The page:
40 years on, La Soufrière is still alive
It’s been 40 years since La Soufrière last erupted, and the anniversary is being commemorated in a big way by NEMO, the Seismic Research Centre (SRC) at UWI and several other parties.
The activities officially started last Friday with a launch and exhibit hosted by the National Emergency Management Organization (NEMO) and the SRC of the University of the West Indies(UWI).
The set up, in the heart of Kingstown, featured a large walk-in model titled the “Soufrière Blow” exhibit, which gives information about the volcano using stories of the last eruption. Notably, among the pictures, handouts and videos, there was also a sample of what an emergency kit should contain in the event that one needs to pack up and go to a shelter.
“Often when you have an emergency, people assume that you just go to a shelter with nothing and someone…NEMO and everybody else, will provide everything, that’s not true, there’s supposed to be some basic things that you should come with,” Dr Richard Robertson, the Vincentian director of the SRC noted, while speaking to SEARCHLIGHT at the exhibit.
Between last Friday and today, there were multiple activities as the groups kick this Volcano Awareness Month into high gear. There were two public treks up to the crater of La Soufrière, from both on the Leeward and Windward sides, visits to schools in Kingstown, Georgetown, and South Rivers with the “Soufrière Blow” exhibit, and an art workshop getting students to draw the volcano.
Following this week, NEMO will focus on meetings with communities in the red zone, such as Owia, Fancy, Sandy Bay, Georgetown and Colonarie, to get them prepared for the Tradewinds Exercise.
This Exercise, which is sponsored by the United States of America’s (USA) Southern Command and is being hosted by St Vincent and the Grenadines (SVG) for the first time since 2004, will involve a number of simulations for local, regional troops, and emergency response personnel. One of these simulations is the evacuation of persons in the red zone of the volcano.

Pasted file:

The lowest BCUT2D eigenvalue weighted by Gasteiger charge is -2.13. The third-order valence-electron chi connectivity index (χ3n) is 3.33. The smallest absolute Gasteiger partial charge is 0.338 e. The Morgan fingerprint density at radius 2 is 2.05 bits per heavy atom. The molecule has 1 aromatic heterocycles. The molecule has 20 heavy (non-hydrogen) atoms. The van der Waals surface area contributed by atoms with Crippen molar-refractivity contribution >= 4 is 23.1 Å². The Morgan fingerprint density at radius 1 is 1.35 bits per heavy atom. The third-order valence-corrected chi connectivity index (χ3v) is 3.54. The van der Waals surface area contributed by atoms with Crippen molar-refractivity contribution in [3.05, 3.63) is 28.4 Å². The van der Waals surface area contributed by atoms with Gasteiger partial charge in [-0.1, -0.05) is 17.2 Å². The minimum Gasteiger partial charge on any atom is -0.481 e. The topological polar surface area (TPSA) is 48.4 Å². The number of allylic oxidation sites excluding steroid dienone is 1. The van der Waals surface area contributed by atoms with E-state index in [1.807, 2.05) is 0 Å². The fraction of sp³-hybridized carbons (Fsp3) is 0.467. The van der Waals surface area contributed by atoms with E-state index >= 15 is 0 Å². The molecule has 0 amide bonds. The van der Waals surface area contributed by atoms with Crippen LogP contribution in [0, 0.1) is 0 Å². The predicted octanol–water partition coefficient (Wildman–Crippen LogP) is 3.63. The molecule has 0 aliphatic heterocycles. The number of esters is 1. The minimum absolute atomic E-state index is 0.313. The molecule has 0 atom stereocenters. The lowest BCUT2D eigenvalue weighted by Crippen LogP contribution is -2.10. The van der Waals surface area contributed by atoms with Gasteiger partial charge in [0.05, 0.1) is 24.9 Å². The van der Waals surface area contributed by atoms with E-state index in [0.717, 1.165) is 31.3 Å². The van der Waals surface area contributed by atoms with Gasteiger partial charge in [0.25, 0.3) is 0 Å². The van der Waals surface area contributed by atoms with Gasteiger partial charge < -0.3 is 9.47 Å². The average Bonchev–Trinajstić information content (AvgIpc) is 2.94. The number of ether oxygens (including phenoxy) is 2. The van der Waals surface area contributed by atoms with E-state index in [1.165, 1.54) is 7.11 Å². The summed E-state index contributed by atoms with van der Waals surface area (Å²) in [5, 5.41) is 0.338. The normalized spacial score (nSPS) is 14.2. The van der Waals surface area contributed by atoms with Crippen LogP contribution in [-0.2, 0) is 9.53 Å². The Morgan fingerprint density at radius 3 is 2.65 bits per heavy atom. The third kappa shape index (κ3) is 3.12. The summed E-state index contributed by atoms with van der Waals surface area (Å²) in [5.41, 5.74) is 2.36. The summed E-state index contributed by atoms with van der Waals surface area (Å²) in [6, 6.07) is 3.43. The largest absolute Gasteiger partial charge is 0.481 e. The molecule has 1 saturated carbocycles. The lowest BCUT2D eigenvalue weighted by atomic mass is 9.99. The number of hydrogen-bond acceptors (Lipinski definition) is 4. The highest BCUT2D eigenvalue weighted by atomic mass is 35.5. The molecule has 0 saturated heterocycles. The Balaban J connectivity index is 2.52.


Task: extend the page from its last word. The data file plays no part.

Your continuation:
Therefore, the meetings at these communities will be to prepare them for this large scale simulation, involving hundreds of troops, which will takes place between June 14 and 21.
Robertson explained that as we move further away from the 1979 eruption, it is easier for people to forget the impact an eruption can have, but the Volcano Awareness month allows people to speak about the eruption and ensure that the memory lives on.
“You need to remind people that this volcano is still alive it’s not dead,” he commented, continuing, “it’s a volcano that probably doesn’t erupt very often, and the kinda time period between eruptions is more than 40, and 50 years… sometimes it’s a hundred years, but that doesn’t mean that you forget it.”
Further, “Since 40 years ago, they learnt a lot about the volcano, there’s a lot of knowledge about the nature of the volcanic system itself. There’s a lot of knowledge about how people have dealt with eruptions,” the volcanologist says.
Robertson says that although now we are in a much better place in terms of being prepared for a future eruption, “but saying that doesn’t mean that we should keep comfortable and feel that, you know, we there already.” Therefore, activities during Volcano Awareness Month will reinforce the building of awareness.
He noted, “just like how you have insurance for your car, you should have insurance, and have things in place for these hazards because they’re going to hit you at some point.”
Other groups involved in the execution of Volcano Awareness month, are the Soufrière Monitoring Unit (SMU), the Forestry Division, the Ministry of Health, the Royal St Vincent and the Grenadines Police Force(RSVGPF) Tradewinds Secretariat and the UWI SRC Volcano Ready Communities Project SVG.